Monday, 30 July 2012

London 2012 – inspiring a generation?

 

   So after all the road closures, public sector strikes, G4S recruitment problems and Mitt Romney’s international ‘charm offensive ‘ – or offensive charm perhaps - London put on a hell of a show on Friday.

Then on Saturday I was at the Olympic Park for Team GB in the women’s handball which was an amazing day too. That was partly about the handball which I hadn’t seen before and is a great sport in which we’re showing some early potential (we need to change the goalie though). But for me it was mainly about the atmosphere at the park where there was a great buzz and everyone seemed happy and friendly, which is an increasingly rare experience these days. I thought the volunteers made a great contribution to this, being friendly themselves, offering to take photos and clearly being keen to help out when they could.

If we manage to keep this up, the rest of the two weeks should be fantastic too.

There’s still the legacy of course. And that’s going to be even harder to deliver – and there are some disconcerting signs that we won’t manage it (see Mr Romneyshambles, I can say this, you can’t).

Any legacy will be partly about the infrastructure, and I hope West Ham are finally successful in taking over the stadium after the events. But being based in West London rather than the East I’m not clear about the potential for the rest of the site.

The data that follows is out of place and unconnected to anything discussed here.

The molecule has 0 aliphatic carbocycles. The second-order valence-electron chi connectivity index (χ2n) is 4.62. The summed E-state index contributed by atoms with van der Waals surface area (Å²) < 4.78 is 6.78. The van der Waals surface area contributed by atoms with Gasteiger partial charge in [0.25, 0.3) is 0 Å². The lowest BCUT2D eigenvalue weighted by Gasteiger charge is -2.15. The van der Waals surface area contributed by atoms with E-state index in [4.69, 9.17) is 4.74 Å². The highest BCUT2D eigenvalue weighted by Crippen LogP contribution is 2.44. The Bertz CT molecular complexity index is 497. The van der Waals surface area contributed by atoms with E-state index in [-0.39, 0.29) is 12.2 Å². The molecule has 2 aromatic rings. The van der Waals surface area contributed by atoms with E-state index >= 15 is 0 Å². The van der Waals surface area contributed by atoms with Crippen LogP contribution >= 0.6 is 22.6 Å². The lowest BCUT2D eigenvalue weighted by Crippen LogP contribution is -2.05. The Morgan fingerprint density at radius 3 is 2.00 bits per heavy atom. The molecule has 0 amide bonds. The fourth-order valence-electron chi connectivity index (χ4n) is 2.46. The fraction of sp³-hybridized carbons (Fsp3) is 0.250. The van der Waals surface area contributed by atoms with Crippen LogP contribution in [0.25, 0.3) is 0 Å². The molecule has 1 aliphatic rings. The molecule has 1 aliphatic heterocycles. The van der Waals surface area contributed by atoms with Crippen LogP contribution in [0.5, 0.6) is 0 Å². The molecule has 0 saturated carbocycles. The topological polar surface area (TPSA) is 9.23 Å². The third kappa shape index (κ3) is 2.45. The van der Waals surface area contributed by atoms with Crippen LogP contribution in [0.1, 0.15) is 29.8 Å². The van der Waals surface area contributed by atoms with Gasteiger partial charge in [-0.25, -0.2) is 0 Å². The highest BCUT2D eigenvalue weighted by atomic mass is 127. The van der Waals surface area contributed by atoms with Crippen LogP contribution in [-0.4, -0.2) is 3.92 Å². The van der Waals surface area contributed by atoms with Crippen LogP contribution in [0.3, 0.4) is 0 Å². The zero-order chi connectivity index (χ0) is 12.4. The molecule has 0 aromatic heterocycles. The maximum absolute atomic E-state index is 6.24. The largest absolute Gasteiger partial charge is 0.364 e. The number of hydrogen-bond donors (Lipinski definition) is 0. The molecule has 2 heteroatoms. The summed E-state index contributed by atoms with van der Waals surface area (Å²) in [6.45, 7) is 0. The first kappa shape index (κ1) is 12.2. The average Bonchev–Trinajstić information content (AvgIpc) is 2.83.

And the legacy is partly about people, hence the games’ tagline, ‘Inspiring a Generation’. And that’s probably going to be much harder to do – certainly more demanding that handing on the torch to a group of young athletes which was the one bit of the opening ceremony I did find a bit naff.

From an HCM perspective, it’s about increasing engagement (in society – yes, in business – we’ll still have to see), and probably health and wellness too. This is something the Olympics could definitely make a difference too – particularly with around 30% of children aged 2 to 15 (in England) being classified as overweight or obese. (See Mitt I could have talked about the US here, but I’ll choose not to do that).

It’s something else I was talking to people about at Monster Buzz where I to think Gareth Jones made the point that there was nothing overt being done to encourage young people to engage in sport (and I did look under my seat in the handball for something but there wasn’t anything there).

But perhaps we don’t need this – eg with the current upsurge in cycling to get around the extra traffic in London, plus all the interest in Bradley Wiggins, Mark Cavendish, Sir Chris Hoy and Lizzie Armitstead, we shouldn’t need any more promotion to get more people on their bikes.

And it’s early days so far, but from the way my daughters have been playing with their Olympic footballs on way back and since we got home, I think we’ve got it about right.

 

 

 

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